This particular company was bought out by a Fortune 500 Company - one of the largest retail security companies in the world – and had been marketing infant protections systems across the U.S. and over seas for years.  SAI was retained by a Major University Medical Center after one of their babies was abducted wearing the tag from one of their systems. 

Many of SAI's clients have had, and continue to have, problems with this passive system.  The Fortune 500 Company that promoted their systems worldwide went out of the infant electronic protection business several years ago.  In addition to having a high propensity for false alarms the passive tag was affected by antenna orientation.  While many hospitals are still using this unreliable infant protection system, many others have replaced it with another, more reliable system. 

What are some of the features and specification to look for in a hospital infant protection system capable of providing a high level of protection?

♦   The receiving antenna should not be affected by antenna orientation.

♦   The system should have the capability to identify an infant by name, room and tag I.D. number, log events, archive activities, and create reports.

♦   The system should have the capability of self supervision and the ability to visually identify any problems with the system through trouble alarms.

♦   The infant band should be flexible and made of a soft material to provide maximum comfort for the infant.

♦   The transmitter frequency should be high enough to prevent it from being affected by electronic noise generated throughout the hospital by other patient care equipment.

♦   Should have battery backup in the event of a power outage.

♦   Should be a company that offers a PM program with the product.

♦   Company should have a track history of strong customer support. (References Required)

♦   1 Year Active Transmitter (transponders and passive tags are unacceptable)

♦    Transmitter must be watertight if submerged for cleaning

♦    Transmitter must have expiration date permanently engraved

♦    Transmitter pulse rate must be at least 10 times per second

♦    System must interface with electromagnetic locks, elevators and paging systems, various nurses’ stations, CCTV, RS-232 Port, and other devices that may be activated by dry contact.

♦    Cut band technology.

♦    A computer interface with programmable entry codes.

♦    Anti-tailgate feature with auto re-arm capability when door closes.

♦    System should have self-supervision capability.

♦    Identify infants by name, room number, and tag identification number.

♦    Delayed egress capability

♦    Should provide continuous door status

♦    Perimeter alarm and elevator lockout capability

♦    Should have the ability to support mother/baby matching

♦    System should contain a 12 hour full battery backup

♦    Control panel must know the time of day and be programmable to lock and unlock doors at programmable times.

♦    Manufacture should carry products liability insurance protection in the millions of dollars.

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Some complaints from SAI client hospitals:

●   “We have been forced to place additional infant tags on our infant bassinets because the plastic sides of the crib prevent the infant’s tag from being detected.

●   “Although the marketing material claims an immunity to false alarms, we are constantly having to deal with false alarms.  The baby’s constant movement causes the connection point to separate creating a false alarm.”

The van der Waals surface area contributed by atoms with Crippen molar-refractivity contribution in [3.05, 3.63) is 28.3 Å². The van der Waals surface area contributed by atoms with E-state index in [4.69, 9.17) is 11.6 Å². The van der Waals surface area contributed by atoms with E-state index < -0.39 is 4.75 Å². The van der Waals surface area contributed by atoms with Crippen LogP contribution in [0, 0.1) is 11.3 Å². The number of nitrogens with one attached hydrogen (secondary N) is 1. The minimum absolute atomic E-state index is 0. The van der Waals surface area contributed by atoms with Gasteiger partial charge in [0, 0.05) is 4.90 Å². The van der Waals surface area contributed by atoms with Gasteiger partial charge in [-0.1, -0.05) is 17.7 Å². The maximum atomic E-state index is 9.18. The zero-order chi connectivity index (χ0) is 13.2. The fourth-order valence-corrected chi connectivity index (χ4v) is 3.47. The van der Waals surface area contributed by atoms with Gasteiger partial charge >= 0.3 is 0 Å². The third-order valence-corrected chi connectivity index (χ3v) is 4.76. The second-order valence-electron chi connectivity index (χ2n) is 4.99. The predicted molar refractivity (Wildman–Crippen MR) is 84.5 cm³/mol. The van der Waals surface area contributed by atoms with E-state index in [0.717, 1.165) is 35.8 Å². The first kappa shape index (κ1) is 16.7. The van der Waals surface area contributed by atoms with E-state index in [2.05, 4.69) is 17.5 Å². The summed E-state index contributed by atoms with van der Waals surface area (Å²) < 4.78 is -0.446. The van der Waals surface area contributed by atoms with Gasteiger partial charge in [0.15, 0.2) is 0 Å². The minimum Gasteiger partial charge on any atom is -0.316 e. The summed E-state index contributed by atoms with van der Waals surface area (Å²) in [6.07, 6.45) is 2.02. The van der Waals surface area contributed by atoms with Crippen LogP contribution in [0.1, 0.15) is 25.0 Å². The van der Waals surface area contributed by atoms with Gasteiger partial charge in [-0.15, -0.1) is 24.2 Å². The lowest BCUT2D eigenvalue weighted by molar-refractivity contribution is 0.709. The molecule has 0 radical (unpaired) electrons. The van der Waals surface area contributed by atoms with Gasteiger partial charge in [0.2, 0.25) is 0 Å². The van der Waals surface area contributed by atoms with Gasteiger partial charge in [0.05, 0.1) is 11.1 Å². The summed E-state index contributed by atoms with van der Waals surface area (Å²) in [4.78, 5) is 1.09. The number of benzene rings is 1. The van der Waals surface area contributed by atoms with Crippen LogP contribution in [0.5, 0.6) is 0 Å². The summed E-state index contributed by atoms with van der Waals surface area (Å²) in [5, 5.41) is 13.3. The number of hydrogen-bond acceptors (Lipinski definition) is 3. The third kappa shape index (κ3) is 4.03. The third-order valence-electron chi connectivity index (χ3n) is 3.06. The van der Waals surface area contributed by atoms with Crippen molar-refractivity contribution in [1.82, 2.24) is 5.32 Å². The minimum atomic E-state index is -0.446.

●    The vendor’s sales approach was to “put down” the competition and they talked very little about their own technology.

●   The vendor’s presentation is based on an emotional sell to the hospital and it used questionable facts.

●    The vendor incorrectly compared the exposure of an infant RF transmitter to a  cellular telephone.  RF transmitters produce power that is so weak it can be measured in millionths of a watt.

When deciding on an infant security system it is best to form a committee from various disciplines and departments within the hospital.  Listed here are some of the evaluation criteria recommended for committee use.

VENDOR CONSIDERATIONS

  1. Customer service (local and national support)
  2. Financial stability
  3. Proven track record
  4. Bench marking ability
  5. Implementation strategies and proven abilities
  6. Quality management
  7. Legal  considerations
  8. Maintenance of systems
  9. Growth potential and adaptability
  10. On-going development and improvement

TECHNICAL CONSIDERATIONS

  1. Scope of services
  2. Data collection and processing capabilities 
  3.   
  4. Speed and performance   
  5.                                 
  6. System reliability 
  7.                                              
  8. Security Assessments                                         
  9. Support system 
  10.                                                  
  11. Receiving functions
  12. Information management
  13. Proven applications
  14. Distributor relations
  15. Ease of use
  16. Report capabilities
  17. Historical archive ability
  18. Warranty

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      I’m sure you have heard the old adage about ”The proof is in the pudding …”  SAI strongly recommends that you ask the vendor to furnish yor committee with the names of at least three hospitals where they have a system installed, and then call on those hospitals to get their opinions on the reliability of the system.  Ask the facility closest to you if you can bring some of your staff to observe the system operation on site.  You can learn a lot by talking with the end users of the product (Nurses) and there is no one better way to learn the pros and cons of a system you may be considering for your hospital.

      Upon request, SAI will be glad to assist with identifying and selecting the appropriate system for your facility.  Jeff Aldridge, SAI president has worked directly with and/or evaluated infant security products from the following companies*, and has assisted in the development of many infant security products currently in use in the healthcare industry.

*NOTE: Some of these companies are no longer in business, have merged or changed ownership.

Hollister Security Tag Systems Sensormatic RF Technologies / Safe Place© / Code Alert©
SecureCare / Kinderguard© Executone / Stork© Dynaflow Instantel
Accutech / Band Removal System / Co-Tag VeriChip© / Hugs© / EXI / Halo© / Prosec© / Roam Alert© •

Sincerely,

Jeff Aldridge
Security Assessments International